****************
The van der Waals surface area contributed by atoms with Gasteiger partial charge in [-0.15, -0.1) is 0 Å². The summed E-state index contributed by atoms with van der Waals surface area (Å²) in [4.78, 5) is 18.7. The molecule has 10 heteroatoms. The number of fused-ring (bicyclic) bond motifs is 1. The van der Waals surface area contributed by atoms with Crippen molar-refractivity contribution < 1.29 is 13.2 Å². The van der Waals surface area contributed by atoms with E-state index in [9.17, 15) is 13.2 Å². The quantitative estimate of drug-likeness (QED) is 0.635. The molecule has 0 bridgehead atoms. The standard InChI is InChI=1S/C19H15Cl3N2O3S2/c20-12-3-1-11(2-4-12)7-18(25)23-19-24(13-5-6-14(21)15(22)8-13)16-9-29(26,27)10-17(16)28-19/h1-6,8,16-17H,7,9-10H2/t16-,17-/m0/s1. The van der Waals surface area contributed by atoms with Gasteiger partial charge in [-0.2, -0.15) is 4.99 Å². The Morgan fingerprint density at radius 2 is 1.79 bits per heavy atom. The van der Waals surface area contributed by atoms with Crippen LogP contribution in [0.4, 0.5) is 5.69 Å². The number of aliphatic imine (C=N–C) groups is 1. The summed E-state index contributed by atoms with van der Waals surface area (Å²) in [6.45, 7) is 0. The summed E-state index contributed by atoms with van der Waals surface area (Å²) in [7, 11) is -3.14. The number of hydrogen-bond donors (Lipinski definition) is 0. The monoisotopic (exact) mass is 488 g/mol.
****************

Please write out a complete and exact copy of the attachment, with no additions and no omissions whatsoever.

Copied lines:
The van der Waals surface area contributed by atoms with Gasteiger partial charge in [-0.15, -0.1) is 0 Å². The summed E-state index contributed by atoms with van der Waals surface area (Å²) in [4.78, 5) is 18.7. The molecule has 10 heteroatoms. The number of fused-ring (bicyclic) bond motifs is 1. The van der Waals surface area contributed by atoms with Crippen molar-refractivity contribution < 1.29 is 13.2 Å². The van der Waals surface area contributed by atoms with E-state index in [9.17, 15) is 13.2 Å². The quantitative estimate of drug-likeness (QED) is 0.635. The molecule has 0 bridgehead atoms. The standard InChI is InChI=1S/C19H15Cl3N2O3S2/c20-12-3-1-11(2-4-12)7-18(25)23-19-24(13-5-6-14(21)15(22)8-13)16-9-29(26,27)10-17(16)28-19/h1-6,8,16-17H,7,9-10H2/t16-,17-/m0/s1. The van der Waals surface area contributed by atoms with Gasteiger partial charge in [-0.2, -0.15) is 4.99 Å². The Morgan fingerprint density at radius 2 is 1.79 bits per heavy atom. The van der Waals surface area contributed by atoms with Crippen LogP contribution in [0.4, 0.5) is 5.69 Å². The number of aliphatic imine (C=N–C) groups is 1. The summed E-state index contributed by atoms with van der Waals surface area (Å²) in [6.45, 7) is 0. The summed E-state index contributed by atoms with van der Waals surface area (Å²) in [7, 11) is -3.14. The number of hydrogen-bond donors (Lipinski definition) is 0. The monoisotopic (exact) mass is 488 g/mol.